Attention to Detail
Mez Works’ 31-year old owner combines traditional craftsmanship with savvy tech skills in a place–and with people–he loves.
It’s hard to imagine a more inspiring landscape than the piercing blue waters and snowcapped mountains of South Lake Tahoe, a backdrop that shaped Terren Gomez’s artistic instincts for years as a winter sports photographer. Since 2011, however, the South Lake resident has been plying his trade as a craftsman at Mez Works, making modern furniture that is equal parts form and function.
“You can live whatever life you want up here, really,” Gomez says. “But we’re extremely fortunate to build furniture for a living.”
Gomez, 31, has lived in South Lake for nearly 22 years. His family moved to the mountains from San Diego when he was 10, and he came to love the unique culture and beauty of life by the lake. He returned to San Diego for his senior year of high school, but quickly found his way back.
“I just wanted to be back up in the mountains,” Gomez says. “After high school, I was really into photography. Until 2011, I was a professional photographer in the action sports industry. (I was) published internationally…and got to travel all over the world and it was incredible.”
Gomez’s photos appeared in skiing and snowboarding magazines, but he eventually found the daily exertion of getting the shots both financially and physically draining.
In crafting handmade wooden frames for his prints, however, he soon found a source of alternative income—and an outlet for his creativity.
“I started posting stuff on social media and I got a few people making orders every month—picture frame orders,” he says. “Then someone asked me if I could make them a bed, and then a bar; things like that. From there I started making tables, and the interest grew.”
With a background in construction from his father and an Etsy page to sell his products, Gomez acquired his shop in 2012 and Mez Works was officially established. Orders for his modern, simplistic furniture came from far and wide, and soon he brought on his fiancee, Allie Halperin, as project manager and creative director.
“She doubled our orders in the first year, which is incredible,” Gomez says.
Mez Works sources its materials from salvage lumber yards within 200 miles of the shop, often traveling to Sacramento or the Bay Area for enormous hardwood slabs that have been drying out for years—and single pieces can cost as much as $5,500.
“My utmost focus is quality,” says Gomez. “We’re not reinventing the wheel by any means; woodworking and steel work have been around for hundreds of years obviously. Nothing’s perfect…but I want builders to see my things and to appreciate the quality and the effort that went into them.”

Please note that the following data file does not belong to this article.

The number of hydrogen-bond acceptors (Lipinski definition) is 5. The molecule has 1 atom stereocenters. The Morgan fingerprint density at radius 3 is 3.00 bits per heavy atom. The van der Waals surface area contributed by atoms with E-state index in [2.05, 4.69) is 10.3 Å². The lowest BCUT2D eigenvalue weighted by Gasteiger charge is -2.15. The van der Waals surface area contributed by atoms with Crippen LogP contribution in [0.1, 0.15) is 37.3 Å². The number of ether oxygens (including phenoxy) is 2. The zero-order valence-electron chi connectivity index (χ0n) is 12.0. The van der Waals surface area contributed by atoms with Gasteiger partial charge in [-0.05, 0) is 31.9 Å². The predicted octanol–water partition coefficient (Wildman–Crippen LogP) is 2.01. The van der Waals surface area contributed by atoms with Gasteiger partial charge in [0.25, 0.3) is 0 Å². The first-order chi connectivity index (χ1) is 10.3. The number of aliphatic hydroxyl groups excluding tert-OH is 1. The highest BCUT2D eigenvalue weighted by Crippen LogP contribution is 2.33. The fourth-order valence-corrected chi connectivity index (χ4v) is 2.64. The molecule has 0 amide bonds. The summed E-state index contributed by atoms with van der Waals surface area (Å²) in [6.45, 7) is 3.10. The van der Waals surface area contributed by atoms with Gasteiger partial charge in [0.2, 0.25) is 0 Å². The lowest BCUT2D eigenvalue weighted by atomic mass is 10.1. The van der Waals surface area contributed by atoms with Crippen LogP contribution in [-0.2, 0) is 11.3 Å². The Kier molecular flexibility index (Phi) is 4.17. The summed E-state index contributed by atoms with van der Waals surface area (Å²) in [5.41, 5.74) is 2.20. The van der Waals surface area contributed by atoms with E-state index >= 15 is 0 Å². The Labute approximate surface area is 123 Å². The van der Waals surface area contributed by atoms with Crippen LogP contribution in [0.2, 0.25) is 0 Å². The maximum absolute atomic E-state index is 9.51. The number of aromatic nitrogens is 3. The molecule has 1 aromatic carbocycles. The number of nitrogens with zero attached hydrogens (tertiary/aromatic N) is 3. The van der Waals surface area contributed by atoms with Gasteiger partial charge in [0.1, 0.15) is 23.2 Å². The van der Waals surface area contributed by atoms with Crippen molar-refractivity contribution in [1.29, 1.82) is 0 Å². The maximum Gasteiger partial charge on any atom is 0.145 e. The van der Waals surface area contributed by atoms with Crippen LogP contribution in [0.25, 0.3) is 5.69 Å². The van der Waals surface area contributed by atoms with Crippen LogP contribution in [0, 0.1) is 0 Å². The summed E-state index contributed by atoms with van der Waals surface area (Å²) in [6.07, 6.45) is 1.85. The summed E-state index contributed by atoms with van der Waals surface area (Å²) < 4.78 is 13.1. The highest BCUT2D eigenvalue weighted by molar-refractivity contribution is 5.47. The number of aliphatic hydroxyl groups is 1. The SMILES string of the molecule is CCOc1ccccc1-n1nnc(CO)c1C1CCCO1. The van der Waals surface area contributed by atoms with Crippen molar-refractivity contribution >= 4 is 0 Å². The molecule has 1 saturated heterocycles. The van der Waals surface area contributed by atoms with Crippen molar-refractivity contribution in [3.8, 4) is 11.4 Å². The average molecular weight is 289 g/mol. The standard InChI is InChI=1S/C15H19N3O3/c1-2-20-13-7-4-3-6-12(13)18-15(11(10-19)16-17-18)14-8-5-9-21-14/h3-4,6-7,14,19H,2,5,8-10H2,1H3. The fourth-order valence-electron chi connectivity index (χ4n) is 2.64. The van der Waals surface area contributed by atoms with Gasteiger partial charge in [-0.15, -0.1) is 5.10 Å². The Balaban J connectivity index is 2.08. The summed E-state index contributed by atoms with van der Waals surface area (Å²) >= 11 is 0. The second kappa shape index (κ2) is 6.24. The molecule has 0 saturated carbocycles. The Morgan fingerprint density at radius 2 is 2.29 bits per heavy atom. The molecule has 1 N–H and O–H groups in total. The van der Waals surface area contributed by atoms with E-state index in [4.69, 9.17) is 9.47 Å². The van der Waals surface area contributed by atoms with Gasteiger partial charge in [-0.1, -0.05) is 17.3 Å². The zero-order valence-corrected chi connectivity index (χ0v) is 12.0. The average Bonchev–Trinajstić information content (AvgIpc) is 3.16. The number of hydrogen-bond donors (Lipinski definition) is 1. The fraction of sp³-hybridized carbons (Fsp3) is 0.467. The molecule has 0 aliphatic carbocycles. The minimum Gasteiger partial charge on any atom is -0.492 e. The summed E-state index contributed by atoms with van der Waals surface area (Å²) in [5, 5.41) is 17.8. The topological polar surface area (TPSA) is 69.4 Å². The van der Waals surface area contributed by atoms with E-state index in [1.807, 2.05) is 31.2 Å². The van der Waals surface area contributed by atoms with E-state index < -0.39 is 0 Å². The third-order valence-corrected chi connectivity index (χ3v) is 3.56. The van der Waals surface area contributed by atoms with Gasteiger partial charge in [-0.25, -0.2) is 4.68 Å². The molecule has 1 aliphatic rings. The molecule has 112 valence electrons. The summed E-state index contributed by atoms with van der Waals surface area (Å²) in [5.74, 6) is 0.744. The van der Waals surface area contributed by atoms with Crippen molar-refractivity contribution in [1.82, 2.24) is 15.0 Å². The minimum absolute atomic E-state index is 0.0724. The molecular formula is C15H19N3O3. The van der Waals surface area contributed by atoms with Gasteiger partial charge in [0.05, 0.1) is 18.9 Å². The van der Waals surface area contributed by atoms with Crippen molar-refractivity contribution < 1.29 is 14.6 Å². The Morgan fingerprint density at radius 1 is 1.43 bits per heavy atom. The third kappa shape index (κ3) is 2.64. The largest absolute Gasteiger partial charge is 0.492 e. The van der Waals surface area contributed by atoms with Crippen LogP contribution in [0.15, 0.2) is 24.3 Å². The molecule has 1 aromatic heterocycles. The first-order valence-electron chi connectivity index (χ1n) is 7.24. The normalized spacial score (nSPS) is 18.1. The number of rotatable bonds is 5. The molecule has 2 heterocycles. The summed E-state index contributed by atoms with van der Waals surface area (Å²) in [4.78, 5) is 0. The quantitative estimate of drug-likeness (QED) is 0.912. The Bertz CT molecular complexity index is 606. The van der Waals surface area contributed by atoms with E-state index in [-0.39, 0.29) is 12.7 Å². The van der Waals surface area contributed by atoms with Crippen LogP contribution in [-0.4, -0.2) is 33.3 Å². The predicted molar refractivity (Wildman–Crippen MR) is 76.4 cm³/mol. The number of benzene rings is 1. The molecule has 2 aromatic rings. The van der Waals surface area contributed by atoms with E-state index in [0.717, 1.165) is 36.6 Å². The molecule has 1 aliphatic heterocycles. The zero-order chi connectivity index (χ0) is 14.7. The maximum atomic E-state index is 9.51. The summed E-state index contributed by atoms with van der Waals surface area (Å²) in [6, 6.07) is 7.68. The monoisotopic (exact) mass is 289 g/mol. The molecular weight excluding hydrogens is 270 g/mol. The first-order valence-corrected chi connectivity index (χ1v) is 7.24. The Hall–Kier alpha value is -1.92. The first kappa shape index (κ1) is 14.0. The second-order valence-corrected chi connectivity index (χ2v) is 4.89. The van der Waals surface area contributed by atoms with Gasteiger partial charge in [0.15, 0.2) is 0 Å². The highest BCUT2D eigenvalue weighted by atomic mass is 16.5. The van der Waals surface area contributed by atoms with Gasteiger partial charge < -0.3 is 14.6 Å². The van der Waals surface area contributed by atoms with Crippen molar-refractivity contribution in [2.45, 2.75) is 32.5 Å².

Gomez’s finely tuned attention to detail is something he credits to his photography experience, and while the price of the raw materials—coupled with the painstaking hours that go into each piece—land the final products in the high-end price range, Gomez and his team at Mez Works are still booked for projects months in advance.
“We price accordingly, but we also try to price fairly so (anyone) can save up for something and afford it,” Gomez says. “Up until 2016, we shipped about 80 percent of our products cross-country—all freight.”
The Mez Works full-time team now includes Gomez, Halperin, and Gomez’s former roommate, Nick Poohachoff. As they continue to expand, Gomez credits a lot of his success to their thriving web presence—a necessity for the modern craftsman.
From receiving orders through their own website and Etsy pages, to promoting sales and new items to thousands of followers on Instagram and Facebook, Gomez believes he couldn’t have gotten where he is without the internet.
“We really want to get our showroom so you can physically feel and touch our tables, but right now our showroom is online,” he says. “It really bums me out to see a lot of these older craftsmen who are extremely talented, and way more talented than I ever will be, but they can’t keep up with the times and get a good web presence.”
While expansion and a brick-and-mortar showroom are the next steps for Gomez and his team, for now, he and Halperin are content to live and work in South Lake, walking their 4-year-old Lab to the beach in the summer or enjoying powder days at the Sierra-At-Tahoe Resort when they get some time off—a routine they don’t intend to change.
“I think even if we were to move down to the Bay Area or have a shop down there, we’d always have a shop here, we’d always have this core here,” says Gomez. “This will always be home.”